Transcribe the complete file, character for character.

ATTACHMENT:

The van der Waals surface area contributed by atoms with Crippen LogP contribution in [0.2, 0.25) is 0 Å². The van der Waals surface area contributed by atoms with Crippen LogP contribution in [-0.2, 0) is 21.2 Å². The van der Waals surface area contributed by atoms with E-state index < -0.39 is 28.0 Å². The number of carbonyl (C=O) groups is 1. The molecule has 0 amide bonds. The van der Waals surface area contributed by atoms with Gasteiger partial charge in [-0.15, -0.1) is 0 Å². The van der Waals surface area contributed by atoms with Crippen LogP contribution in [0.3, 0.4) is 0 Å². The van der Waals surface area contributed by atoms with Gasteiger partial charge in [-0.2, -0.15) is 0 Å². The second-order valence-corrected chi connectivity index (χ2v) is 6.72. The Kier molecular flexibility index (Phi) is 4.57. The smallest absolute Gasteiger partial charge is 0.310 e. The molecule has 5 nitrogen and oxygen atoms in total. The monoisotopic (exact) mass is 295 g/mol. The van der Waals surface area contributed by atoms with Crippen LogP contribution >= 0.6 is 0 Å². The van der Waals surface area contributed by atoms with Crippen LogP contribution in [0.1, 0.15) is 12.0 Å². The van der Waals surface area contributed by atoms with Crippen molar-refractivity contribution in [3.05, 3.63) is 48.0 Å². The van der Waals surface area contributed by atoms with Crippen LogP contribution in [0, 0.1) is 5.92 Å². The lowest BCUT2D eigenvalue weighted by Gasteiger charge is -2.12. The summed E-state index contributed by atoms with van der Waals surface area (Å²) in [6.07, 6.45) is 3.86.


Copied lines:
The van der Waals surface area contributed by atoms with Crippen LogP contribution in [0.2, 0.25) is 0 Å². The van der Waals surface area contributed by atoms with Crippen LogP contribution in [-0.2, 0) is 21.2 Å². The van der Waals surface area contributed by atoms with E-state index < -0.39 is 28.0 Å². The number of carbonyl (C=O) groups is 1. The molecule has 0 amide bonds. The van der Waals surface area contributed by atoms with Gasteiger partial charge in [-0.15, -0.1) is 0 Å². The van der Waals surface area contributed by atoms with Crippen LogP contribution in [0.3, 0.4) is 0 Å². The van der Waals surface area contributed by atoms with Gasteiger partial charge in [-0.2, -0.15) is 0 Å². The second-order valence-corrected chi connectivity index (χ2v) is 6.72. The Kier molecular flexibility index (Phi) is 4.57. The smallest absolute Gasteiger partial charge is 0.310 e. The molecule has 5 nitrogen and oxygen atoms in total. The monoisotopic (exact) mass is 295 g/mol. The van der Waals surface area contributed by atoms with Crippen LogP contribution >= 0.6 is 0 Å². The van der Waals surface area contributed by atoms with Crippen LogP contribution in [0.1, 0.15) is 12.0 Å². The van der Waals surface area contributed by atoms with Crippen molar-refractivity contribution in [3.05, 3.63) is 48.0 Å². The van der Waals surface area contributed by atoms with Crippen LogP contribution in [0, 0.1) is 5.92 Å². The lowest BCUT2D eigenvalue weighted by Gasteiger charge is -2.12. The summed E-state index contributed by atoms with van der Waals surface area (Å²) in [6.07, 6.45) is 3.86.